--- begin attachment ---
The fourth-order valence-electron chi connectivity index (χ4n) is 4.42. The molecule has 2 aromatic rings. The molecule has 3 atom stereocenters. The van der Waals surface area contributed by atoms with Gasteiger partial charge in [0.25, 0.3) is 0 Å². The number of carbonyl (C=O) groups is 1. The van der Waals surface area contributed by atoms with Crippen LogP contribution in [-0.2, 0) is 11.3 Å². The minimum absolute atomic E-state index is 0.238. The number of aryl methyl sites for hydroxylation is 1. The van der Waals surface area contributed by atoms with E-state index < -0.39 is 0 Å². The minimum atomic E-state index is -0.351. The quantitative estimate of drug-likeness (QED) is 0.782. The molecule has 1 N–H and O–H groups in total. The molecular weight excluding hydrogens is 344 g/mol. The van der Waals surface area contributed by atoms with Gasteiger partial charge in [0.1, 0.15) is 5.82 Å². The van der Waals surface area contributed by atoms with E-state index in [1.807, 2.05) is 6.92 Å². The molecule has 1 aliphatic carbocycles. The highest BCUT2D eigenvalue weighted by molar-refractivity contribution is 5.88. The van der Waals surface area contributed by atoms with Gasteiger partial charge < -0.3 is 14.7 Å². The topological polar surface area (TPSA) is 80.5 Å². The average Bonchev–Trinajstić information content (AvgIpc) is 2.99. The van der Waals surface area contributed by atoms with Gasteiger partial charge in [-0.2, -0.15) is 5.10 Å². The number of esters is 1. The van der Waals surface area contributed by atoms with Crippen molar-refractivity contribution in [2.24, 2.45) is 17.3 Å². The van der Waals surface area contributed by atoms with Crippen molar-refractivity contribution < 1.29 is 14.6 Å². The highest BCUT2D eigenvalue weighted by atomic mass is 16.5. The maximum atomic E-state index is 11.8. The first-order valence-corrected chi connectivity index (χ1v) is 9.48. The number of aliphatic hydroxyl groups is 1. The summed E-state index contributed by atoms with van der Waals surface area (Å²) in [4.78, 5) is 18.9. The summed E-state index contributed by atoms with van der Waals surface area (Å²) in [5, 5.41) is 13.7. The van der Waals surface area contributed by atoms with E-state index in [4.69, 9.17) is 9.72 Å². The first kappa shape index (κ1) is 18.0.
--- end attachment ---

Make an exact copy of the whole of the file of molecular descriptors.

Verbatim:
The fourth-order valence-electron chi connectivity index (χ4n) is 4.42. The molecule has 2 aromatic rings. The molecule has 3 atom stereocenters. The van der Waals surface area contributed by atoms with Gasteiger partial charge in [0.25, 0.3) is 0 Å². The number of carbonyl (C=O) groups is 1. The van der Waals surface area contributed by atoms with Crippen LogP contribution in [-0.2, 0) is 11.3 Å². The minimum absolute atomic E-state index is 0.238. The number of aryl methyl sites for hydroxylation is 1. The van der Waals surface area contributed by atoms with E-state index < -0.39 is 0 Å². The minimum atomic E-state index is -0.351. The quantitative estimate of drug-likeness (QED) is 0.782. The molecule has 1 N–H and O–H groups in total. The molecular weight excluding hydrogens is 344 g/mol. The van der Waals surface area contributed by atoms with Gasteiger partial charge in [0.1, 0.15) is 5.82 Å². The van der Waals surface area contributed by atoms with E-state index in [1.807, 2.05) is 6.92 Å². The molecule has 1 aliphatic carbocycles. The highest BCUT2D eigenvalue weighted by molar-refractivity contribution is 5.88. The van der Waals surface area contributed by atoms with Gasteiger partial charge < -0.3 is 14.7 Å². The topological polar surface area (TPSA) is 80.5 Å². The average Bonchev–Trinajstić information content (AvgIpc) is 2.99. The van der Waals surface area contributed by atoms with Gasteiger partial charge in [-0.2, -0.15) is 5.10 Å². The number of esters is 1. The van der Waals surface area contributed by atoms with Crippen molar-refractivity contribution in [2.24, 2.45) is 17.3 Å². The van der Waals surface area contributed by atoms with Crippen molar-refractivity contribution < 1.29 is 14.6 Å². The highest BCUT2D eigenvalue weighted by atomic mass is 16.5. The maximum atomic E-state index is 11.8. The first-order valence-corrected chi connectivity index (χ1v) is 9.48. The number of aliphatic hydroxyl groups is 1. The summed E-state index contributed by atoms with van der Waals surface area (Å²) in [4.78, 5) is 18.9. The summed E-state index contributed by atoms with van der Waals surface area (Å²) in [5, 5.41) is 13.7. The van der Waals surface area contributed by atoms with E-state index in [4.69, 9.17) is 9.72 Å². The first kappa shape index (κ1) is 18.0.